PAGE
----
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Quick Facts: Glory

Glory

The Glory mission was designed to make measurements of both the sun and the Earth. (Courtesy NASA)

Mission Introduction

The Earth’s energy balance and the effect on climate requires measuring black carbon soot and other aerosols, and the total solar irradiance. Glory was a low Earth orbit (LEO) scientific research satellite designed to achieve two major goals:

  • Collect data on the properties of aerosols and black carbon in the Earth’s atmosphere and climate system to enable a greater understanding of the seasonal variability of aerosol properties.
  • Collect data on solar irradiance for the long-term effects on the Earth climate record. Understanding whether the temperature increase and climate changes are by-products of natural events or whether the changes are caused by man-made sources is of primary importance.

Glory was to accomplish these objectives by utilizing two separate instruments, the Total Irradiance Monitor (TIM), developed by LASP, and the Aerosol Polarimetry Sensor (APS), developed by Raytheon Santa Barbara Sensing. The instruments resided aboard Orbital Science Corporation’s spacecraft bus.

The Glory mission launched from Vandenberg Air Force Base on Friday, March 4, 2011 at 5:09 a.m. EST, but failed to reach orbit. Telemetry indicated the fairing, the protective shell atop the Taurus XL rocket, did not separate as expected about three minutes after launch.

For more information about the Glory mission and the mishap investigation, visit:
http://glory.gsfc.nasa.gov/index.html

Total Irradiance Monitor (TIM)

The Total Irradiance Monitor (TIM) tracks variations in the amount of electromagnetic radiation emitted by the sun. (Courtesy NASA)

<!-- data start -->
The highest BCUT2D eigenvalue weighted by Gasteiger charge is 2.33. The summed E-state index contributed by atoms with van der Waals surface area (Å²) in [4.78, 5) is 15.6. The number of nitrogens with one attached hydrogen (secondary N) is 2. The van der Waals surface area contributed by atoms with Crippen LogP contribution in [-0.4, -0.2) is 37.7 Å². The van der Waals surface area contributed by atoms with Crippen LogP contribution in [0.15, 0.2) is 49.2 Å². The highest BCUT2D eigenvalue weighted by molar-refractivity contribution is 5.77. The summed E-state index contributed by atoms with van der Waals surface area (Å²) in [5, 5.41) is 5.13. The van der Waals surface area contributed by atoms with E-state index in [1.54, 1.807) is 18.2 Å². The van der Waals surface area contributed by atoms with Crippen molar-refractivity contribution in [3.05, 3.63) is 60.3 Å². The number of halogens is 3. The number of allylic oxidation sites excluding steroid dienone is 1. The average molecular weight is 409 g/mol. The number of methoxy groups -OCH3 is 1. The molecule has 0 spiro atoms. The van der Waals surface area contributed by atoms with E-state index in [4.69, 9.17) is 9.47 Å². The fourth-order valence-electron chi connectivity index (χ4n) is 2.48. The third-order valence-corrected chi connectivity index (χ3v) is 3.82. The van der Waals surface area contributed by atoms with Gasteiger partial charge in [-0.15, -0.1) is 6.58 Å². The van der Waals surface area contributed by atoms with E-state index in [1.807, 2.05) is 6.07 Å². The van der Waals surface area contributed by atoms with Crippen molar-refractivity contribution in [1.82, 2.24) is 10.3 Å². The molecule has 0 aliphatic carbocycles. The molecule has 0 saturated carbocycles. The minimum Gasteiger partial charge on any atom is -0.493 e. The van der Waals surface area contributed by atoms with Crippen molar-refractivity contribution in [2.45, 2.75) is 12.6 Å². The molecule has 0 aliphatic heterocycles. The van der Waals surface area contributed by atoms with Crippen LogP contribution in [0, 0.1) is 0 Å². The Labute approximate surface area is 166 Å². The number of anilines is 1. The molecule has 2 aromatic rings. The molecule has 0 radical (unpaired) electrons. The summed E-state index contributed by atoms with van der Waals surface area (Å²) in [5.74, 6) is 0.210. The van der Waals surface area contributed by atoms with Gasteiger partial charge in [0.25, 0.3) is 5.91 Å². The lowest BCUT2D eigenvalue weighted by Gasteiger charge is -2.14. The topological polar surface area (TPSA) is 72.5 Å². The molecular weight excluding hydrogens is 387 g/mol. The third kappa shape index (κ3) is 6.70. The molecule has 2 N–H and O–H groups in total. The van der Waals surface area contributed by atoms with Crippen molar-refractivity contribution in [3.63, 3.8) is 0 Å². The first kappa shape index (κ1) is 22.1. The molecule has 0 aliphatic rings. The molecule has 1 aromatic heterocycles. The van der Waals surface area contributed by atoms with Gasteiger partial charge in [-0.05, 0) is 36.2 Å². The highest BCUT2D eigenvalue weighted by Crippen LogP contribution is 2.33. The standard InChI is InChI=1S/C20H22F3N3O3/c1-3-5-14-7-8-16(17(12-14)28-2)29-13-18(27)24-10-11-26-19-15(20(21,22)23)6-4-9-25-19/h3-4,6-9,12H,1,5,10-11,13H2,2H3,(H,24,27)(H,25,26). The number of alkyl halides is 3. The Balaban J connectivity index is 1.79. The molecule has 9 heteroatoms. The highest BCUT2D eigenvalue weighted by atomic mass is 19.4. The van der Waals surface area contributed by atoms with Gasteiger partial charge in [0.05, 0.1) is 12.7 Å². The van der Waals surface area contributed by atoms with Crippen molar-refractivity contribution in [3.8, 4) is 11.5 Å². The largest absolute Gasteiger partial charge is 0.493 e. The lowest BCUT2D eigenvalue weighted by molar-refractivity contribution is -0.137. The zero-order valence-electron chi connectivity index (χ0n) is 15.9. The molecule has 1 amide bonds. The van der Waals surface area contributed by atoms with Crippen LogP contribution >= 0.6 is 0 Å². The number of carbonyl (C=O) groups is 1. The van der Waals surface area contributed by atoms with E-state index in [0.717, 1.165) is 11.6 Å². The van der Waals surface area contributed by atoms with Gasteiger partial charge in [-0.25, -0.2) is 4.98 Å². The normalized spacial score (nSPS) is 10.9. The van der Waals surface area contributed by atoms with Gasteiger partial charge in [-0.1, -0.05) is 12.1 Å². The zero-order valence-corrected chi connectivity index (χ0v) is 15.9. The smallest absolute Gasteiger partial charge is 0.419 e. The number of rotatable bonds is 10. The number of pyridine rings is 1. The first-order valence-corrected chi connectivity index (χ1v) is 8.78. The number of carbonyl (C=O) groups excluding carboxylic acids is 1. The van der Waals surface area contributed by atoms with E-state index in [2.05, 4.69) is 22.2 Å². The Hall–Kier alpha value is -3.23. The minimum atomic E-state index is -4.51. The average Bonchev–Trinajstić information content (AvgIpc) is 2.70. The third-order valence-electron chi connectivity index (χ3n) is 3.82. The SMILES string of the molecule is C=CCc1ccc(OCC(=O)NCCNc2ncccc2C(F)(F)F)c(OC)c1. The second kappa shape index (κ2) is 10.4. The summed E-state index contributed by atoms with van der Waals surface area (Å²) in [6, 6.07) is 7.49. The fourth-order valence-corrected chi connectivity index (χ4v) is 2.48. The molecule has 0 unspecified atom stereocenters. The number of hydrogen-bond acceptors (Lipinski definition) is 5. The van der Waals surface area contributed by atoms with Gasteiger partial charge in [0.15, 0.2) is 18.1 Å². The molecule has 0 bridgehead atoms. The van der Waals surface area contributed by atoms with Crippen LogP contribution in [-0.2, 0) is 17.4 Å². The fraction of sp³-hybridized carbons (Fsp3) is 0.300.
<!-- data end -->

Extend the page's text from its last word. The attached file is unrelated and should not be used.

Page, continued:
LASP Roles

LASP provided:

  • Total Irradiance Monitor (TIM)
  • TIM instrument Principal Investigator, Greg Kopp

LASP Instrument

TIM measures the total solar irradiance (TSI), the spatially and spectrally integrated solar radiation incident at the top of the Earth’s atmosphere. The TIM TSI measurements monitor the incident sunlight to the Earth’s atmosphere using an ambient temperature active cavity radiometer. Using electrical substitution radiometers (ESRs) and taking advantage of new materials and modern electronics, the TIM on Glory was estimated to measure TSI to an absolute accuracy of 100 ppm (0.01%). Relative changes in solar irradiance are measured to less than 10 ppm/yr, allowing determination of possible long-term variations in the Sun’s output.

Quick Facts

Launch date: March 4, 2011
Launch location: Vandenberg Air Force Base, California
Launch vehicle: Taurus XL
Mission target: Upper atmospheric regions of the Earth
Mission duration: 3 year goal
Other organizations involved:

  • Goddard Institute for Space Studies
  • NASA Goddard Space Flight Center (GSFC)